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The $350 Million Question: What Drove Harvard Gift From Hong Kong Billionaires?

Ronnie Chan speaks at the Horasis Global China Business Meeting
Ronnie Chan speaks at the Horasis Global China Business Meeting
Wang Duan and Cui Yueheng

HONG KONG — Harvard University received the largest financial gift in its history earlier this month when the Morningside Foundation, founded by brothers and Hong Kong developers Ronnie and Gerald Chan, donated $350 million to its School of Public Health.

"It could be asking for trouble to do good deeds in mainland China," 65-year-old Ronnie Chan said a week after the donation announcement.

He recalled his bitterly disappointing experience of contributing to a renovation project of Beijing's Imperial Palace. It ended in a scandal. "What matters in doing philanthropy is not the money but the heart and efforts put in."

Established in 1913, Harvard's 100-year-old public health school will be renamed the Harvard T.H. Chan School of Public Health to honor the late T.H. Chan, father of the billionaire brothers.

"Our father was a staunch supporter of education," Ronnie says. "He handed down his will of promoting education and medical research to alleviate human illness and suffering. It's most appropriate that our father's name is associated with a top university public health school endeavoring to improve people's wellbeing."

Gerald Chan is an alumnus of the Harvard public health school, where he earned master's and doctorate degrees in 1975 and 1979. "This gift is our homage to our father's legacy," he says.

From his Hong Kong office, Ronnie Chan says that it's tradition in his family not to hand down inheritances. He also says that, in philanthropy, it's important to be focused on particular causes. "Because if your door is too wide open, everybody will be at your doorstep. One has limited energy and money."

The Morningside Foundation had a bad philanthropy experience between 2000 and 2005 during the renovation of Jianfu Palace, part of the Forbidden City, the National Palace Museum. In 2011, the Jianfu Palace was exposed by Chinese media as having become a private club reserved only for the world's privileged, including Henry Kissinger, which aroused huge public outrage.

"When I went to take a look myself, I was appalled by the horrendous changes made to this mid-18th century monument," Ronnie Chan says. "It was turned into something like a five-star hotel. I couldn't possibly agree with this. One can find five-star hotels everywhere in the world. But what on earth does the Palace Museum want one for?"

Though many have speculated that this bad experience is probably what pushed the billionaire brothers to give a huge sum of money to Harvard instead of to Chinese universities, Ronnie Chan pointed out that their foundation does "also donate to five Chinese universities — Peking University, Tsinghua University, Fudan University, Shanghai Jiaotong University and Tongji University — although it's less well known."

"Doing charity in mainland China isn't a simple matter like it is in the West, just involving giving out money," he says. "Rather, it can bring a lot of headaches and even provoke anger like once happened to my brother Gerald. I had to comfort him saying, "Never mind, pretend as if you had thrown away that money.""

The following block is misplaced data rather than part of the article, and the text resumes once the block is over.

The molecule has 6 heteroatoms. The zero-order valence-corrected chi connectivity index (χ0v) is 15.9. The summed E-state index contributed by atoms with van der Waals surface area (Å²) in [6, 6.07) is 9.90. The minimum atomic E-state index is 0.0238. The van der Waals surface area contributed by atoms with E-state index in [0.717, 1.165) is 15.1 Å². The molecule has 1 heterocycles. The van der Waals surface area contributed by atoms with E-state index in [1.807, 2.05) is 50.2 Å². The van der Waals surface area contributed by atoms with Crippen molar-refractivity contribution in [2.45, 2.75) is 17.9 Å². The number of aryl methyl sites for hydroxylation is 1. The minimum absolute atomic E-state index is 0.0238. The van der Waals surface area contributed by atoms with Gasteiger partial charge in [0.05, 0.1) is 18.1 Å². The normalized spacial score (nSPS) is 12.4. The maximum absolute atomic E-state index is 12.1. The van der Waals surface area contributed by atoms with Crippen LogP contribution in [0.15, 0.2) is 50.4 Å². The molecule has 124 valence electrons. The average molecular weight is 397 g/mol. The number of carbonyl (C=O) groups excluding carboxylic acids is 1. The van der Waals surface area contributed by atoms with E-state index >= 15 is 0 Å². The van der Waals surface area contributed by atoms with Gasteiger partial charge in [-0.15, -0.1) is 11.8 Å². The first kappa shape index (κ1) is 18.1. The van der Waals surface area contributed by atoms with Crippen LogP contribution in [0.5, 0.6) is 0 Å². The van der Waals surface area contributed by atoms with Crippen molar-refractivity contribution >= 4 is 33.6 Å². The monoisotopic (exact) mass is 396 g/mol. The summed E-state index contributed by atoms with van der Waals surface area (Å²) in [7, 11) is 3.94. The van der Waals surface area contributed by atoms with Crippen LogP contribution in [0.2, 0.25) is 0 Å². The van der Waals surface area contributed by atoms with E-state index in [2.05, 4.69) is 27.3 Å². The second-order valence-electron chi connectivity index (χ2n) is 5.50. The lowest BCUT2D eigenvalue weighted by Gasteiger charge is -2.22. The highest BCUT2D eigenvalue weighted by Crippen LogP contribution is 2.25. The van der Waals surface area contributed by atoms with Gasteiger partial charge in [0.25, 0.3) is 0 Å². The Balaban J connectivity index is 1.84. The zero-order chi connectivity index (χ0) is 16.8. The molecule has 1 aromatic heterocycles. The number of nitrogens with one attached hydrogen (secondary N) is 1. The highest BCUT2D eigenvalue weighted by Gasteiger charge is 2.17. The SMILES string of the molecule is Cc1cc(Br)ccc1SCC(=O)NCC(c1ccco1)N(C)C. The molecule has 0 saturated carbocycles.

Asked for specifics, Ronnie Chan is reserved, saying only that China's academic corruption and atmosphere still need to be improved. "Without academic vigor, it's impossible for Chinese universities to conduct world-class research," he says. "This is part of the reason why we'd rather give money to Harvard University. Besides, public health involves the whole of humanity and thus has an extraordinary significance."

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Geopolitics

Utter Pessimism, What Israelis And Palestinians Share In Common

Right now, according to a joint survey of Israelis and Palestinians, hopes for a peaceful solution of coexistence simply don't exist. The recent spate of violence is confirmation of the deepest kind of pessimism on both sides for any solution other than domination of the other.

An old Palestinian protester waves Palestinian flag while he confronts the Israeli soldiers during the demonstration against Israeli settlements in the village of Beit Dajan near the West Bank city of Nablus.

A Palestinian protester confronts Israeli soldiers during the demonstration against Israeli settlements in the West Bank village of Beit Dajan on Jan. 6.

Pierre Haski

-Analysis-

PARIS — Just before the latest outbreak of violence between Israelis and Palestinians, a survey of public opinion among the two peoples provided a key to understanding the current situation unfolding before our eyes.

It was a joint study, entitled "Palestinian-Israeli Pulse", carried out by two research centers, one Israeli, the other Palestinian, which for years have been regularly asking the same questions to both sides.

The result is disastrous: not only is the support for the two-state solution — Israel and Palestine side by side — at its lowest point in two decades, but there is now a significant share of opinion on both sides that favors a "non-democratic" solution, i.e., a single state controlled by either the Israelis or Palestinians.

This captures the absolute sense of pessimism commonly felt regarding the chances of the two-state option ever being realized, which currently appears to be our grim reality today. But the results are also an expression of the growing acceptance on both sides that it is inconceivable for either state to live without dominating the other — and therefore impossible to live in peace.

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